4

I learnt that \parbox has five arguments, that is: \parbox[<align>][<height>][<inner-align>]{<width>}{<text>}. So I constrcut my own \myparbox in which I add \sloppy\setlength\parfillskip{0pt} before #5. But it fails. What's the reason and how to re-define \myparbox?

MWE:

\documentclass{article}
\usepackage{xparse}
\NewDocumentCommand{\myparbox}{ooomm}{%
  \parbox[#1][#2][#3]{#4}{\sloppy\setlength\parfillskip{0pt}#5}
}
\begin{document}
AAA\fbox{\parbox[][][]{4em}{aa bb cc dd ee ff}}AAA\\% parbox typesets nothing. why?
BBB\fbox{\myparbox{4em}{aa bb cc dd ee ff}}BBB% This fails to compile
\end{document}

EDIT:

\documentclass{article}
\usepackage{xparse}
\let\oldparbox\parbox
\RenewDocumentCommand{\parbox}{sO{c}oO{t}mm}{%
  \IfBooleanTF{#1}
    {%
      \IfNoValueTF{#3}
        {\oldparbox[#2]{#5}{\sloppy\setlength\parfillskip{0pt}#6}}
        {\oldparbox[#2][#3][#4]{#5}{\sloppy\setlength\parfillskip{0pt}#6}}
    }
    {%
      \IfNoValueTF{#3}
        {\oldparbox[#2]{#5}{#6}}
        {\oldparbox[#2][#3][#4]{#5}{#6}}
    } 
}
\begin{document}\the\fboxsep
AAA\fbox{\parbox[t]{8em}{aa bb cc dd ee ff gg hh ii}}AAA\\% parbox typesets nothing why?.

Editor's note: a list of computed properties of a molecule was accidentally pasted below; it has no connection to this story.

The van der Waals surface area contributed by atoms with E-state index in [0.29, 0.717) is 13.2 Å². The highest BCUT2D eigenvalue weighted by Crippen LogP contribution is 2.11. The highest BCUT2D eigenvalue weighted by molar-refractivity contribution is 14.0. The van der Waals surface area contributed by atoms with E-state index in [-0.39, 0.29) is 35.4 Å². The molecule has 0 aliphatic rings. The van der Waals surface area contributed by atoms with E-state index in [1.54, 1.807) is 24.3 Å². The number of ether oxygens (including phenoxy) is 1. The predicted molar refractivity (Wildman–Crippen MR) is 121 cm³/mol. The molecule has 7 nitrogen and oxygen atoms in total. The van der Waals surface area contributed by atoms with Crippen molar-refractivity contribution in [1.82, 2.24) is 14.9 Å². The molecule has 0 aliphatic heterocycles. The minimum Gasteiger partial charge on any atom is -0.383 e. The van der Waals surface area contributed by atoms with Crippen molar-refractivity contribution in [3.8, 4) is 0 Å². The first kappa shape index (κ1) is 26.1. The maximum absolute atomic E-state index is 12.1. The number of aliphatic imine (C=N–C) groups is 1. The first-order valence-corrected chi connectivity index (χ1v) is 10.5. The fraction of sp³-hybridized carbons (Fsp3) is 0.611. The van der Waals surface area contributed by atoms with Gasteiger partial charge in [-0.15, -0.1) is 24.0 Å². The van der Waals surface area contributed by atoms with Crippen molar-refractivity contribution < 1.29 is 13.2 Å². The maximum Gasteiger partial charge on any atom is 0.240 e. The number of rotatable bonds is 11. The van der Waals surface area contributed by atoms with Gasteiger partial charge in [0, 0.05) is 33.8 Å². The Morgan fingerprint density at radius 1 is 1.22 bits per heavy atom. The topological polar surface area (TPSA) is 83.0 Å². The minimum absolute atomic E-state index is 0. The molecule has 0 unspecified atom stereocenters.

BBB\fbox{\parbox*{6em}{aa bb cc dd ee ff}}BBB% This fails to compile
\end{document}
  • 1
    An empty optional argument [] is not always the same as not giving an optional argument at all. Compare \parbox[][]{4em}{aa bb cc dd ee ff} and \parbox[]{4em}{aa bb cc dd ee ff}. In the xparse example things get worse because o's #1 becomes the special value -noValue- when no optional argument is given. Naturally \parbox can't deal with that. – moewe Feb 21 at 13:38
  • I know that the default value of #1 is [c], #3 is [t], but what is the default value of #2 which can be used to define \myparbox? – lyl Feb 21 at 13:42
  • Instead of worrying about the defaults, it might just be better to run three test cases and run \parbox in three different ways. Then you do not need to know about the kernel defaults. Use say \IfNoValueTF{#1}{true}{false} and nest several of these. – daleif Feb 21 at 14:32